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Exploring-the-Unseen 1 point ago +1 / -0

Farmers' markets are a scam, we do not frequent any. Roadside stands operated by family of farmers, yes, we'll buy from them.

We've spent our six years together experimenting and honing our diet. We do mostly Indian / ayurvedic now, with some classic Michigan recipes from time to time. The way we shop now probably isn't for everyone, especially if they're check-to-check simply because we buy in bulk, I mean hundreds of pounds of several different grains, rice, beans, cous cous, and that sort of thing, all at once. - so there can be a large upfront cost. BUT, you will not find a cheaper method in the long run next to growing your own. When compared to buying boxes of stuff, say pancake mix, that stuff is WAY more expensive per pound, and you have zero control over incidental ingredients like baking soda/powder, etc. The place we buy from delivers for free with orders of $400+ and that $400 in raw materials goes a lot further than $400 from Kroger.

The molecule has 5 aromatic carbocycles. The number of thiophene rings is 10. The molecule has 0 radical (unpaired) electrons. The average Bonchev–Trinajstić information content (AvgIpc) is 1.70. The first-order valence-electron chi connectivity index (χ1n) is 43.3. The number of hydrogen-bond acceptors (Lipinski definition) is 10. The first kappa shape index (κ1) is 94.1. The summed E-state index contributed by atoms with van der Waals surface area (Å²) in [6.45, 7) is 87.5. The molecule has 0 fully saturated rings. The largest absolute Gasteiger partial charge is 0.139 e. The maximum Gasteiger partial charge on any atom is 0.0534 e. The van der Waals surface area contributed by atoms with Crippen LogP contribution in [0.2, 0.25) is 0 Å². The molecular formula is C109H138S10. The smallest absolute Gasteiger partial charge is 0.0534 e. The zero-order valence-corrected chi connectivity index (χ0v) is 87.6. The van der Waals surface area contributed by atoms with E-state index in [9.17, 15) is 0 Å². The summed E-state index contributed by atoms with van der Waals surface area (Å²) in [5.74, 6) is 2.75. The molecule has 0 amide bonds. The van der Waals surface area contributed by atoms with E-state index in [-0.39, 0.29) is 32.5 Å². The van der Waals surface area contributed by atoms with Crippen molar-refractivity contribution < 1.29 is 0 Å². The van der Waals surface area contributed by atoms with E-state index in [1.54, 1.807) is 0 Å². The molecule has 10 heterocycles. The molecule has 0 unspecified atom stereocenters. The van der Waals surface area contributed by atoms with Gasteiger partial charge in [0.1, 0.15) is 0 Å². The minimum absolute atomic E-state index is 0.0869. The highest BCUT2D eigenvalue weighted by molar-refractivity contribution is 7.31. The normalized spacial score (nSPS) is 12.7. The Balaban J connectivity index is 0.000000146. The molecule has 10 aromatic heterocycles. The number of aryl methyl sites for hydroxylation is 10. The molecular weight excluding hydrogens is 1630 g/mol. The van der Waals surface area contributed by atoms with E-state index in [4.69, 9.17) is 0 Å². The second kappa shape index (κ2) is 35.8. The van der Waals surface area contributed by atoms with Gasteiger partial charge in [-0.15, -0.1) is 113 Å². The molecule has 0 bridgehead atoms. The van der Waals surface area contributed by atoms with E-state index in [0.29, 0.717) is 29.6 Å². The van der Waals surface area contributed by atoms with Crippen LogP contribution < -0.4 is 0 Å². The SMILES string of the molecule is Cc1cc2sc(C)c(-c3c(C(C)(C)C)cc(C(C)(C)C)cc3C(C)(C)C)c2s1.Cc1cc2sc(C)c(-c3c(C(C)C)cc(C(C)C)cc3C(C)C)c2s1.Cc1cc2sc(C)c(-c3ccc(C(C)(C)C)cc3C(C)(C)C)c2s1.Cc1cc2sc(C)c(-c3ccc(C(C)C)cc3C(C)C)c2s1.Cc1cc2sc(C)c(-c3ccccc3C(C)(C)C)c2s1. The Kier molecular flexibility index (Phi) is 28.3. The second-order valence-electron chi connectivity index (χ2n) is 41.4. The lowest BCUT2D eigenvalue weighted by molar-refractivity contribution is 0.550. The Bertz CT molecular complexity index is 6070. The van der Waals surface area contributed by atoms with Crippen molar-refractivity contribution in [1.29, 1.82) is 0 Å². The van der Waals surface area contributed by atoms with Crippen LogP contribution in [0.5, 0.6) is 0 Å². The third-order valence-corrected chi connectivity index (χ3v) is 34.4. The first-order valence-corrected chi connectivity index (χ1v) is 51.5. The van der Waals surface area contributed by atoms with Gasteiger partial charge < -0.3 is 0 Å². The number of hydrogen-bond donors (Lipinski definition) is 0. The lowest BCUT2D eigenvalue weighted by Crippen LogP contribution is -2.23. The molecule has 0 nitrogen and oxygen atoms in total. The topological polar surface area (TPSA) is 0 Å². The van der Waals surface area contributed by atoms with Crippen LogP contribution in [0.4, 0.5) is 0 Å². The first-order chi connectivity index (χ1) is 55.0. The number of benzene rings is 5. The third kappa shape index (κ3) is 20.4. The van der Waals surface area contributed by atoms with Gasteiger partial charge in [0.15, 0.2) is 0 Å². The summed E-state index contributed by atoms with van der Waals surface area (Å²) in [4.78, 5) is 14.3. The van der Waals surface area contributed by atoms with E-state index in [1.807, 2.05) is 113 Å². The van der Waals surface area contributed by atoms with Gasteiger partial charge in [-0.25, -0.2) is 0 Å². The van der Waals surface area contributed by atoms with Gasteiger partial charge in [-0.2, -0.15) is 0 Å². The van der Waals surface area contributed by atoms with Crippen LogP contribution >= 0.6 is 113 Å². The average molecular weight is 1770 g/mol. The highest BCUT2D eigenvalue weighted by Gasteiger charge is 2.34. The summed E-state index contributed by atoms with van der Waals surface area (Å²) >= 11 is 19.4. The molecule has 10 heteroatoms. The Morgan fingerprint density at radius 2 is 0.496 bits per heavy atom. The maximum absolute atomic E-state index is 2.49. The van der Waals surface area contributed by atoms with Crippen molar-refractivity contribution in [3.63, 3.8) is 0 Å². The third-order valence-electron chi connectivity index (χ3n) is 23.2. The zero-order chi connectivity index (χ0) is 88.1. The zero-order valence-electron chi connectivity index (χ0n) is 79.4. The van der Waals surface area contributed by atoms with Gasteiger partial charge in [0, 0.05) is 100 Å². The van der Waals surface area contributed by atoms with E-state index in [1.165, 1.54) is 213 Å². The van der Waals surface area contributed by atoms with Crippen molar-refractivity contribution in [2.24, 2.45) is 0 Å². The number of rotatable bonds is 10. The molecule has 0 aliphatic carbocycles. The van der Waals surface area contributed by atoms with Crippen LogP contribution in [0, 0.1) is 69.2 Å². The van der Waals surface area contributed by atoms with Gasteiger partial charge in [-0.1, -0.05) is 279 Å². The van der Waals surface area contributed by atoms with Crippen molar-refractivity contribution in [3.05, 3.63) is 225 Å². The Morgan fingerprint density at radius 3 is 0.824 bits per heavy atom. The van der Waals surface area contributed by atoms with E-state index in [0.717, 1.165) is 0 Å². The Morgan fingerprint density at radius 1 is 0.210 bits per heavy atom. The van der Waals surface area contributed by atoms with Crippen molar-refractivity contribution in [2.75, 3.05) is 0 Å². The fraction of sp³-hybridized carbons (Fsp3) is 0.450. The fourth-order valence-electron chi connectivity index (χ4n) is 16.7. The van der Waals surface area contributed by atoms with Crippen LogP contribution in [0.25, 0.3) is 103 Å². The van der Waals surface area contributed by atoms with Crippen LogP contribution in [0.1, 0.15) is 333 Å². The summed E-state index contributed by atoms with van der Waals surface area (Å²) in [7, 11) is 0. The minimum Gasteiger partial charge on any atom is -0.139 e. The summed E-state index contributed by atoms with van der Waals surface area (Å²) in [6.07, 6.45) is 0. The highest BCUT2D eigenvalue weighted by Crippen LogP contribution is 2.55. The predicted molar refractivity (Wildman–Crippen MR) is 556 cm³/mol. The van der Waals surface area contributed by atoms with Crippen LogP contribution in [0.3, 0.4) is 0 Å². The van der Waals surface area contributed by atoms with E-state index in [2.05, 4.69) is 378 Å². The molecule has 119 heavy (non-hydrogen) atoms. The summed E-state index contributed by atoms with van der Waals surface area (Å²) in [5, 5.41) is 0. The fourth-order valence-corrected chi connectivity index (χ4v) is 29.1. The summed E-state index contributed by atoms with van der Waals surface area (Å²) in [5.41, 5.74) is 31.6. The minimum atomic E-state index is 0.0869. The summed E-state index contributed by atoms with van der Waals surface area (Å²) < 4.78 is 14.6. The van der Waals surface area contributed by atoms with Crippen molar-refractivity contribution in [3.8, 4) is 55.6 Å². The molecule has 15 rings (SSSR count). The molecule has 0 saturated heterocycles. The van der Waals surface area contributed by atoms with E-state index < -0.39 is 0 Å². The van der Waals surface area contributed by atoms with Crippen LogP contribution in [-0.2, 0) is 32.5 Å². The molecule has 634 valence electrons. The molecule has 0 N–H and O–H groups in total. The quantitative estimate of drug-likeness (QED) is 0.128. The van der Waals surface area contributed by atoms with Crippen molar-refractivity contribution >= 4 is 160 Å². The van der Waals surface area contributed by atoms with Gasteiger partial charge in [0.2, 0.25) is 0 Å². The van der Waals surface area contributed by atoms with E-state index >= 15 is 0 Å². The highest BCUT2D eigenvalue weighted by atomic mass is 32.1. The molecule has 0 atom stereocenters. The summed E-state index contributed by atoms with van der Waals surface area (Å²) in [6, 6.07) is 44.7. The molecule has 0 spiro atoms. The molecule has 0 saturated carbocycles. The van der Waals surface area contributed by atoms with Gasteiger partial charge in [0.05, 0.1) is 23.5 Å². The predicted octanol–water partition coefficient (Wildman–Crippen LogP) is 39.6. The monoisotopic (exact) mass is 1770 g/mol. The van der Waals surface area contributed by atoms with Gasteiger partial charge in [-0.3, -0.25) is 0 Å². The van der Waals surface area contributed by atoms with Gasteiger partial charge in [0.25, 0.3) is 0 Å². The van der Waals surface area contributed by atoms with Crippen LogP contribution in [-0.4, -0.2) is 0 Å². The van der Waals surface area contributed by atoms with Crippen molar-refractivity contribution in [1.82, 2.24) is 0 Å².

Hand milling flour gets tiresome, but when you taste the sourdough bread you've made with it, there's no going back to that shit stores call "bread" ...if it's more than flour, water, salt, and maybe some seeds or nuts, it ain't bread, it's bullshit some asshole lobbyist jerked a guy off for so their company could use the term "bread"

I met a guy one time who introduced me to three simple rules when it comes to food.

  1. Look for foods with high nutrient density
  2. Find a way to grow/buy as cheaply as possible.
  3. Make it taste good.

And I'll add my own two... 4. Decide and strive, it will happen 5. Have fun with it, and you'll learn more ways to improve.

I'll give one example: The organic maple syrup we buy is about $70/gal. That's a lot, right? We have to buy 4 each time to get that price. $280 seems like a lot, and I'm not denying that it is, it is... However, it goes a long way. Recently, we made dandelion jelly (recipes all over online) using our syrup. We used 3.5 cups of syrup and made 10.5 cups of jelly. Jelly that's actually awesome on pancakes. Sweet, tangy deliciousness. We have found a way to stretch our syrup by 3x. We do the same with chocolate bars - which per pound is about $16 on average - that is until we buy a melange and make our own. Anyway... It's a never ending process of honing and tuning, but worth it.